If a place can have a flavor, then the Appalachian hill country of Ron Rash’s short story collection Burning Bright has notes of hope and persistence underlying the bitter bite of despair. These are not happy stories; these are stories of people so lost that they will return to the bed of a husband suspected of arson, as with Margaret, the protagonist of the title story “Burning Bright,” or curl up with corpses in the frozen husk of an airplane because an imaginary dead family is preferable to the reality, as determined by the boy in “The Ascent.”
Though seemingly linked only by geography, the stories of Burning Bright twist inextricably into a cohesive unit, bound by the undefinable, yet undeniable, spirit of that landscape. If a common thread runs through each story, it is that of a threat. Poverty, the sort where the bank taking “the truck and most of the livestock” makes a couple better off than the neighbors, infests the Depression-era Appalachia which houses the first story, aptly named “Hard Times.” Several of the stories reveal the corrosive modern threat of methamphetamine addiction. A Civil War wife faces threat from a former neighbor turned Confederate soldier in “Lincolnites.” Many characters confront more nebulous dangers. The protagonist of “The Corpse Bird” is caught by the collision of the naturalistic world of his youth and the materialistic, scientific world of his education and neighbors.
In the hands of a lesser writer, these tales would be melodramatic or overwhelming to the point of becoming unreadable. However, Rash delicately balances and layers the nuances of madness and hope to craft, instead, stories that grab the reader and drag him into a deep, rich, painful and oddly redemptive world.
In my favorite story, “The Corpse Bird,” Rash removes the protagonist from the rural hill culture of his youth, and places him in an urban setting with a college education. The dichotomy between the atavistic impulses that lay at the heart of the human experience and the rational, systematic approach that overlays modern life explodes in this story.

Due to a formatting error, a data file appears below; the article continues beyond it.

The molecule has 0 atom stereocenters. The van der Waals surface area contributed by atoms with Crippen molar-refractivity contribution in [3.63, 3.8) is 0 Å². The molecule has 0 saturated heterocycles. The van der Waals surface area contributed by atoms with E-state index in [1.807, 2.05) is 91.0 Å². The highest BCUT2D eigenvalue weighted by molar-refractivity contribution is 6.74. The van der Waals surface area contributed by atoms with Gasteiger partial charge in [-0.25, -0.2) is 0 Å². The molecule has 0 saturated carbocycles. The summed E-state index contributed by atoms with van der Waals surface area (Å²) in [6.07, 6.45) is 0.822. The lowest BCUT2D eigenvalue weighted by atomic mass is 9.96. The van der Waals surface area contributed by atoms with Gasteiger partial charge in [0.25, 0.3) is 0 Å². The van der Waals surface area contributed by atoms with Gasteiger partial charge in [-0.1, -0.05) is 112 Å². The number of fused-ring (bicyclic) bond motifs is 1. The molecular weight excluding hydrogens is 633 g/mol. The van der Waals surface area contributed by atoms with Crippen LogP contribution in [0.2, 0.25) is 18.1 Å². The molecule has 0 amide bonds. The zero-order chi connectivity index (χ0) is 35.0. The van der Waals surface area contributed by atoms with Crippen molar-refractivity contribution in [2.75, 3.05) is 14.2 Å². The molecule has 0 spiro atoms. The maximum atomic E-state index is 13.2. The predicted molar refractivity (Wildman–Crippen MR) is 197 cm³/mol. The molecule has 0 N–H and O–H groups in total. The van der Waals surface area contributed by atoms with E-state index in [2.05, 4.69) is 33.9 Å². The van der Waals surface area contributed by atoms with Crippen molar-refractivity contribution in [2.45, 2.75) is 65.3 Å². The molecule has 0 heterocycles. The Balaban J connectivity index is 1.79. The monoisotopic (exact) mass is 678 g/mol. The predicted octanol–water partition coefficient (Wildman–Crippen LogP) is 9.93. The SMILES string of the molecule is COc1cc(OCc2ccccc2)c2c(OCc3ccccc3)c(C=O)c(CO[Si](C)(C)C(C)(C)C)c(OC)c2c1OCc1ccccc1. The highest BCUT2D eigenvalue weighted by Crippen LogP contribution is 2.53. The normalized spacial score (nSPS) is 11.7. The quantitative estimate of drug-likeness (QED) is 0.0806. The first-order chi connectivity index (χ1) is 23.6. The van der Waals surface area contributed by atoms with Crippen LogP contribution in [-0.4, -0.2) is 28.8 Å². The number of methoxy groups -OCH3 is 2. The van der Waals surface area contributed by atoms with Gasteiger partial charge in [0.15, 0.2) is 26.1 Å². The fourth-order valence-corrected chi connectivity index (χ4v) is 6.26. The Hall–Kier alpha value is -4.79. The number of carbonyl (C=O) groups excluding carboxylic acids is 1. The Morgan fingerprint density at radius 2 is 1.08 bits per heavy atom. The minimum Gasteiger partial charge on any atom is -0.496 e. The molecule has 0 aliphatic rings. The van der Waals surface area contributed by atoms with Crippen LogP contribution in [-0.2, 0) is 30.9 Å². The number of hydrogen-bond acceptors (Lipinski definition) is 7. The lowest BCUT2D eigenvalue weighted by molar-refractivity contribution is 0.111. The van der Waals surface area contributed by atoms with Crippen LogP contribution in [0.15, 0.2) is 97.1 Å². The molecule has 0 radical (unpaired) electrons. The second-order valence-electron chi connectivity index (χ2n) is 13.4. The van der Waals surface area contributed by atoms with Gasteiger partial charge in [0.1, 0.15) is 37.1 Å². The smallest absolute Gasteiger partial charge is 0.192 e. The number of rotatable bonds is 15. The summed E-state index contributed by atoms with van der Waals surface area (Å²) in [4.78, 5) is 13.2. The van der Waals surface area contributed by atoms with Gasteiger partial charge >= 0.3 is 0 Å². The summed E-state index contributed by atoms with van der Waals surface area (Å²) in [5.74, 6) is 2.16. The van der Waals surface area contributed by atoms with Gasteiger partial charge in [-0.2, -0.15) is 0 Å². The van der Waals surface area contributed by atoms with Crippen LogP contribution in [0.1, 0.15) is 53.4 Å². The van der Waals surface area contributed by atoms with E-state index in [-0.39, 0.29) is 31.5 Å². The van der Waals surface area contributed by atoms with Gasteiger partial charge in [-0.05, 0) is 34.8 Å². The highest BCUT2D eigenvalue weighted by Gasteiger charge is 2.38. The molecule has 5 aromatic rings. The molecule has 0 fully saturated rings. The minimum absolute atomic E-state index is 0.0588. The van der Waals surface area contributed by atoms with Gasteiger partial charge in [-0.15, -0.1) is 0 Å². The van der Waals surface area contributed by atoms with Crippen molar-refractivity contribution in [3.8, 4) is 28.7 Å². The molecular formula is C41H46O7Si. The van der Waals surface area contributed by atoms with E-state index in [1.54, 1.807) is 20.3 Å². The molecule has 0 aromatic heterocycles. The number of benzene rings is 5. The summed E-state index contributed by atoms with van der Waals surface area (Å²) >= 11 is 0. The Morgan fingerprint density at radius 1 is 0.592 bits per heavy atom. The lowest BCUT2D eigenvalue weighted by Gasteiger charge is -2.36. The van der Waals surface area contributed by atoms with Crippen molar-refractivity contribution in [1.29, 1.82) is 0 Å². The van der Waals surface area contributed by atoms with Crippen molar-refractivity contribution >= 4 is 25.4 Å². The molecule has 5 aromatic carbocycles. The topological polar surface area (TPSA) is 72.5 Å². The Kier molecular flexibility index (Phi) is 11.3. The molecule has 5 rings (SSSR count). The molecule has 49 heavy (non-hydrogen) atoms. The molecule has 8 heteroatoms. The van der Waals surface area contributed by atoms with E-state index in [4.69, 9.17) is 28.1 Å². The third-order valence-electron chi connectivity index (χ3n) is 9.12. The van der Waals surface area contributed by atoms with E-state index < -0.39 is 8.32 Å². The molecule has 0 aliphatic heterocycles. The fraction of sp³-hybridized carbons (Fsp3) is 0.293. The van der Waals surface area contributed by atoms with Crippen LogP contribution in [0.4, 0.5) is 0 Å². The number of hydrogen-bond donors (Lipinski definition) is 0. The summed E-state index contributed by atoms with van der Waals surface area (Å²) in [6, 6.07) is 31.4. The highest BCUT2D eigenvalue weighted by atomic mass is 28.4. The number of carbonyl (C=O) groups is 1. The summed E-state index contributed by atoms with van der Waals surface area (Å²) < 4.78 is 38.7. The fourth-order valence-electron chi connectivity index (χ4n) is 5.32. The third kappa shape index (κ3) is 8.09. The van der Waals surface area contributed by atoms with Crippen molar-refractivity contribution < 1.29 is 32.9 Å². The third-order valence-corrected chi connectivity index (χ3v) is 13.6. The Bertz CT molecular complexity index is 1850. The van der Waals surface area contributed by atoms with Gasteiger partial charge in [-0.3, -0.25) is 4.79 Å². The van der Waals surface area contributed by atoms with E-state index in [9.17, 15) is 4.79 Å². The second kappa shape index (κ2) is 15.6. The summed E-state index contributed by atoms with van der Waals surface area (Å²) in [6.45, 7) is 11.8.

Boyd Candler had grown up among people who believed the world could reveal all manner of things if you paid attention…
At Asheville High Boyd mastered a new kind of knowledge, one of theorems and formulas, a knowledge where everything could be explained down to the last decimal point. His teachers told him he should be an engineer and helped Boyd get loans and scholarships so he could be the first in his family to attend college. His teachers urged him into a world where the sky did not matter, where land did not blacken your nails, cling to your boots, or callous your hands but was seen, if at all, through the glass windows of buildings and cars and planes. The world irrelevant and mute.
For sentences like that last alone, I would be tempted to read Rash’s writing. Fragmentary, yes, but it is that perfect fragment that encapsulates an entire culture of loss. Burning Bright is replete with these sorts of sentences – the moments which hold huge ideas in very small, specific vessels.
Burning Bright reminds us of the value and depth of pain. It is a novel that scorns the slick and comfortable. Things with rough edges grip and hold, the polished is a slippery, suspect thing. Burning Bright can be summed up in one character’s musings regarding music. “I turn to Bobo and Hal and play the opening chords of Gary Stewart’s ‘Roarin’ and they fall in. Stewart was one of this country’s neglected geniuses, once dubbed honky-tonk’s ‘white trash ambassador from hell’ by one of the few critics who bothered listening to him. His music is two centuries’ worth of pent-up Appalachian soul, too intense and pure for Nashville, though they tried their best to pith his brain with cocaine, put a cowboy hat on his head, and make him into another talentless music-city hack.” Ron Rash is no hack, and Burning Bright does indeed burn “intense and pure.”Powered by Sidelines